5. "I want to go to the Family Centre!" She loves the staff there, as well as the toys & creative activities they have. We go twice a week, but she just doesn't understand the concept of schedules & that they're not open whenever she wants to go.
  6. "Look, dere's a DOG over dere!" So obsessed with dogs, this one.
  7. "I wanna popsicle!" She'd eat five a day if she was allowed to.
  8. "Thank you, mama." I'm very proud of her politeness, especially when it's totally unprompted.
  9. "No, I want to wear dis!" Some days, we end up with some comical outfits.
  10. "Mama, I need noms!" Still demanding to breastfeed about six times a day.



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Wednesday, May 11, 2016

Concussion Update

I'm ba-aaack! Thought I'd need a little more time off blogging, but screen time isn't really bothering me anymore if it's farther from my face (TV or laptop).

Quick playground stop before biking home
I'm back biking again as well, still taking it easy, but I rarely get the nausea/headache motion sickness feeling unless I'm going quite fast. It's been amazing to finally start biking home from school with Linny his own little bike. He loves to ride & has become really confident in such a short time.

I do still get tired & overwhelmed more easily than normal. That feeling of being a bit stressed & busy to the point I can barely focus & think straight is something I only used to feel when I was, say, sleep deprived from decorating a birthday cake til 1am, in the middle of my kid's birthday party with 35 guests. So I'm trying to limit the meetings, appointments, & social events that I go to. I also try to have at least a couple of hours doing something relaxing like colouring, listening to podcasts each day.

A lot of the concussion issues seem to have cleared up, but I'm not 100% yet. Happy to be back blogging again though. I have a lot of things to catch up on, including several reviews: Clug bike racks, Leaf health tracker, two new Blue Orange games--Dr. Eureka & Flip It, plus the pile of interviews with biking families that I've collected. Watch this space for some exciting stuff!


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Sunday, May 8, 2016

Bonne Fete des Meres!

Linnaeus painted me some sunflowers at school. He says it is a family of sunflowers, Mama, Papa, & him. When I asked him where Bronte was, he said she's just a tiny sprout inside the pot.



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Wednesday, April 20, 2016

On Hiatus Because Concussion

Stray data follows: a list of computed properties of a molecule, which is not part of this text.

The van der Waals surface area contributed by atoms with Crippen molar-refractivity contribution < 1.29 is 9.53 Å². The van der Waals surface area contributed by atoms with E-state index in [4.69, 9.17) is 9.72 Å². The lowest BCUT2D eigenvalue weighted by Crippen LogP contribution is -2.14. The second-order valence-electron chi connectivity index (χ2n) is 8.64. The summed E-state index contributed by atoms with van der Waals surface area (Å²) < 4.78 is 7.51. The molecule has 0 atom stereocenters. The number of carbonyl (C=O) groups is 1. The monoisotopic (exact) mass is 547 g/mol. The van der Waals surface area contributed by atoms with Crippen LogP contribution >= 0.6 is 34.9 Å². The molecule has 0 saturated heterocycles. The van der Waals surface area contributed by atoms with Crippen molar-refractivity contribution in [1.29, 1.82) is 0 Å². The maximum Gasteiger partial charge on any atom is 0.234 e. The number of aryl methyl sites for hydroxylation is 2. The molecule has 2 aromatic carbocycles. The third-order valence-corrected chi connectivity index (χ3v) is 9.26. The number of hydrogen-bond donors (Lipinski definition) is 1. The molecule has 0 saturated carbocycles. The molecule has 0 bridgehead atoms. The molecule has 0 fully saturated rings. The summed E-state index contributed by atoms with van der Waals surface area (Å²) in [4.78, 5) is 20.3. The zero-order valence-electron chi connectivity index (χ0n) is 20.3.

The title pretty much says it all, but here's the story: in late March, I went down a super fast playground slide (seriously, beware this thing) at Plateau Park. I came off the end on my feet running, tripped, & faceplanted. On concrete.

This gave me a concussion, unsurprisingly. Five days later, I got what I thought was a cold. After two weeks of increasingly excruciating headaches, exhaustion, nausea, light & sound hypersensitivity, most of which was spent in bed, I went to Emergency.

After blood work & a CT Scan, the doctor explained that I had an acute infection in the ethmoid & sphenoid sinuses, the ones at the back, just under my brain. He told us the symptoms to watch out for should it turn into meningitis (ack!). The nurse pumped me full of fluids, an antiinflammatory, & antibiotics via IV, then I was sent home with a handful of serious painkiller, a prescription for two weeks of antibiotics.

That was a week ago. The infection is mostly better, but the concussion (technically post-concussion syndrome) is still here. Sadly, brains are kinda hard to heal. It takes rest & time. Which sounds simple, but when you look at what that actually means, you'll understand my frustration. Here are some of the things I need to avoid:

  • Screen time. No streaming TV shows, no internet surfing, no YouTube videos, no reading blogs or news articles, no social media. Aaaugh. Just. Aaauuuughhh. I am so addicted to all this stuff.
  • Thinking too hard. I've heard it described as don't think harder than you would have to in a casual conversation. So designing & sewing a superhero costume for your kindergartener, like I did yesterday? Not advisable. Paying for that now.
  • Quick movement or travel. Car trips make me feel quite ill, as does cycling, though to a lesser degree. Even walking fast or turning a corner can give me motion sickness. Walking through a store & scanning sideways, looking for things on the shelves as you normally do while shopping? Ugh. Just can't.
  • Alcohol for six months. No beer. A summer without beer. I cry.
I just can't completely unplug from the digital world. I am trying very hard to minimize it. So my compromise will be no blogging for a while (Thank you for your patience!), but I will be on social media in short bursts most days. If you want to keep up with what I'm doing--it'll be a lot of colouring books, repetetive crafty stuff, podcasts, audio books, & walks, follow me on Instagram. If I can avoid the brain fog, I'll try to remember to use a hashtag: #ConcussionDiaries.

Here's me on Instagram if you're not already following: